The markets have been jittery over the last couple of months. It would seem that the price of gold hasn’t quite settled. Global markets have been taking heavy knocks as the U.S. European and Asian markets showing loses in the last couple of weeks. The economic trade war with China, Russia’s meddling, Trumps Tweets and fake news have been weighing on the global gold price.
The number of gold ETFs had the largest inflow in the middle of the year. This would be the largest inflow of ETFs since December 2012. According to Reuters, institutional money was used to add 7.4 tons to their gold holdings. Gold ETFs reached their lowest level at 1,491 tons.
Gold bar premiums in the Indian Market reached an all time low due to a weak domestic demand. The premium fell to $6, which is $4 less that they were a week before. The spread in July-August was at $57.54, the narrowest margin it has been in seven years. In 2007, just before the financial crisis hit, the spread was $54.70.
Gold moved aggressively in September 2007. It was trading at $672/oz in September but that rose to $1000/oz by March 2008. If gold replicated the gains made during that period, gold would have traded for $1,900 by the end of season. When adjusted for inflation the price would have been $2,400. Analysts still believe that it is possible to reach this mark before the year 2020.
With the looming trade wars, conflict with other countries and warring currencies. Complacency is a problem in financial advisers, traders, broker or banks. It is still prudent to be prepared for the worst by hedging your money in gold and to watch the patterns in the gold market.
Gold usually goes through a period of weakness from May to July. This trend goes back to June,1975. Traditionally the gold market gets stronger from early August to November. This is particularly true for Asia as most weddings and festivals happen around this period. For the past 34 years, August has been a good time to trade gold. In the last nine years, the gold price has had an average gain of 13%.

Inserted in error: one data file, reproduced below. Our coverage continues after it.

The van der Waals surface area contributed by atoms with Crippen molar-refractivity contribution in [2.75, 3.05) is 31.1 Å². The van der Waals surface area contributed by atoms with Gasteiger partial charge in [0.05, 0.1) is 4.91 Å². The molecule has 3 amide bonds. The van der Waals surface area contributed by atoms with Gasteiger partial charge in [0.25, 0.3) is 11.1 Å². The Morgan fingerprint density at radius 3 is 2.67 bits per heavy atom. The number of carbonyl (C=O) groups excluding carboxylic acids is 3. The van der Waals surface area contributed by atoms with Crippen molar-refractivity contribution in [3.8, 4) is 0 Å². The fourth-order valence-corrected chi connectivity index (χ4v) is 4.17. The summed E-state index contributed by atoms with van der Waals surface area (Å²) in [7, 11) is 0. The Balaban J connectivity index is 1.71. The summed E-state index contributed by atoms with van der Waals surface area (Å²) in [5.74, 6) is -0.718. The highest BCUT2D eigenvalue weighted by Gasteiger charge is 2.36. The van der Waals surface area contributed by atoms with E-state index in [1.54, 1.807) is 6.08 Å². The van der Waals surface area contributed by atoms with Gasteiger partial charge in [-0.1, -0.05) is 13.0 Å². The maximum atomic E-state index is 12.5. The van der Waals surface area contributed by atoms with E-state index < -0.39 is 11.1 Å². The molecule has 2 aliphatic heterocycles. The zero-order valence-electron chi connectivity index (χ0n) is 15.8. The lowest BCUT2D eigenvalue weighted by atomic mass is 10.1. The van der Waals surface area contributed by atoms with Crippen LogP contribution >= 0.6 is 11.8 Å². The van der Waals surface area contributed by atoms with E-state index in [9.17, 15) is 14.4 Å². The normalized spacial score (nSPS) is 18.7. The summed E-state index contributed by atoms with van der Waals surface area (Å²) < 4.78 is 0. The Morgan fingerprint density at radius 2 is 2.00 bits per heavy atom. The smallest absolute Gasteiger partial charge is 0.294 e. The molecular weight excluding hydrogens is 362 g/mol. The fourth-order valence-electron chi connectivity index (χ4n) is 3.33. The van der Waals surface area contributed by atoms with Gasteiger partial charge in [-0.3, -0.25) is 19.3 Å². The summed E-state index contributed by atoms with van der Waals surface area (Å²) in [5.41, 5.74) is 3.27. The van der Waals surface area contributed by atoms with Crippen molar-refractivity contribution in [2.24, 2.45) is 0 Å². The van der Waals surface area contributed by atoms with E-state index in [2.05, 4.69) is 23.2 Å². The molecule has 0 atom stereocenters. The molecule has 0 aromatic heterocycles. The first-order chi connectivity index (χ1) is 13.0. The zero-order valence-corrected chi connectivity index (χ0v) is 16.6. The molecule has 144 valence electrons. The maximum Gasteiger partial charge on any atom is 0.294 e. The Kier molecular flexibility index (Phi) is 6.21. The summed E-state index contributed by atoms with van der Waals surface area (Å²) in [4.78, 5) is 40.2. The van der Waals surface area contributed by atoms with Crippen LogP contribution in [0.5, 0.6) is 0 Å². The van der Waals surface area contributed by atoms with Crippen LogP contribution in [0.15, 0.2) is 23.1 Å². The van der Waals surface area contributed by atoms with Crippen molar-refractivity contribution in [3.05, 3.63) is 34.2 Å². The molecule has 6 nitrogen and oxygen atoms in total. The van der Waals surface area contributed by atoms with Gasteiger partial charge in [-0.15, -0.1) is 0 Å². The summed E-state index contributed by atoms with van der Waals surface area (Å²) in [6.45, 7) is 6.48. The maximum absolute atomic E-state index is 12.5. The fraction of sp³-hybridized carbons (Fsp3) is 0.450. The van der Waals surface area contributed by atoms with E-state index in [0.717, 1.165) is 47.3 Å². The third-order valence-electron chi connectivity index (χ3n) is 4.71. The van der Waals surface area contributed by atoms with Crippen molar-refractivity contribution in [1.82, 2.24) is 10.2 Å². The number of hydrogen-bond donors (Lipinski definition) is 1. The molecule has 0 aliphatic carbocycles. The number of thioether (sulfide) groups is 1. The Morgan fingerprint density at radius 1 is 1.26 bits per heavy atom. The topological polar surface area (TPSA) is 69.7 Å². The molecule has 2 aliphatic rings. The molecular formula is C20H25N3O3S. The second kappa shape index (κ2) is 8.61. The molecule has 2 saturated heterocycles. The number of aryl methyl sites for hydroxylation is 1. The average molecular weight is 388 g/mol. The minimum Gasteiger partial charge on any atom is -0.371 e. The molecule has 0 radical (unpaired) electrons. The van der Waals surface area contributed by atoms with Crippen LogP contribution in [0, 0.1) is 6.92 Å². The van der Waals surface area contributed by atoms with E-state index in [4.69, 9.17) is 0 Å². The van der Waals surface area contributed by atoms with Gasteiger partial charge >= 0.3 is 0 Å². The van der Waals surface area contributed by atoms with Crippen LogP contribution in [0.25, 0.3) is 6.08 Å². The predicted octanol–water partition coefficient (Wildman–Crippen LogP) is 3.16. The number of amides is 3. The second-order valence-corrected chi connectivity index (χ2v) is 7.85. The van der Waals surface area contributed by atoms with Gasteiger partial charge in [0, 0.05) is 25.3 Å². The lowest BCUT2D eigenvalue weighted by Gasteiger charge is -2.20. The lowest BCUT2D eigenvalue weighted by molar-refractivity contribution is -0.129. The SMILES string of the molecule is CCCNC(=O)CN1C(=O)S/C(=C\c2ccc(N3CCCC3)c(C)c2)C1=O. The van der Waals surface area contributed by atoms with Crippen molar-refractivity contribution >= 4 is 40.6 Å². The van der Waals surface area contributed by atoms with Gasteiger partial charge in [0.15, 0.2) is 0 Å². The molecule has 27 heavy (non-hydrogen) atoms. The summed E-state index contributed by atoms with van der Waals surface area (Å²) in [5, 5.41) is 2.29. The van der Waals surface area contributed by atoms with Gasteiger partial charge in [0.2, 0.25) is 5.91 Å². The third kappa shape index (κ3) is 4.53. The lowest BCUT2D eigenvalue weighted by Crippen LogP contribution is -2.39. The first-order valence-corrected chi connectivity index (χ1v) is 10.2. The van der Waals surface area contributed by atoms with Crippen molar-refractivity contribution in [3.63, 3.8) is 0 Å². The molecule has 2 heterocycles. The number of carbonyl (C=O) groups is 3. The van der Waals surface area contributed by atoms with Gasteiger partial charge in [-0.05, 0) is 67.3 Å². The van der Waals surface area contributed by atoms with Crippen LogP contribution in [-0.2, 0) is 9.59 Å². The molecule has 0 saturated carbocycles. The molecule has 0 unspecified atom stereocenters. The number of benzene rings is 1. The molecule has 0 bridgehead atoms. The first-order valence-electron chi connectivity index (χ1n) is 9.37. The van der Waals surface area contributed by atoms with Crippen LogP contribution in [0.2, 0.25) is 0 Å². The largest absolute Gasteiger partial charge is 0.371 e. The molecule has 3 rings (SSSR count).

According to Brooke Thackray’s 2011 Investor’s Guide, the best time to buy gold is fro. 12 July to 9 October. In the last 25 years, gold Bullion’s performance outstripped the S&P 500 Index by note than 4.7%.
Judging by the historical trends gold’s slump might be coming to a close. Going by historical seasonal data, gold’s weakness might be coming to an end. It is however, still important for gold investors to avoid speculation and look at gold as a long term investment. Investors should avoid timing the market and consider diversification and averaging their purchases this way, they are protected from unexpected sharp market falls and having to buy later at higher prices.
Nothing much has changed when it comes to the fundamental drivers of the gold market. However, analysts believe that gold will continue to be bullish for the next 5 to 15 years. Owning gold bars or gold coins in allocated or segregated accounts will continue to protect as well as grow wealth in years to come.
Sources used for this article are listed below: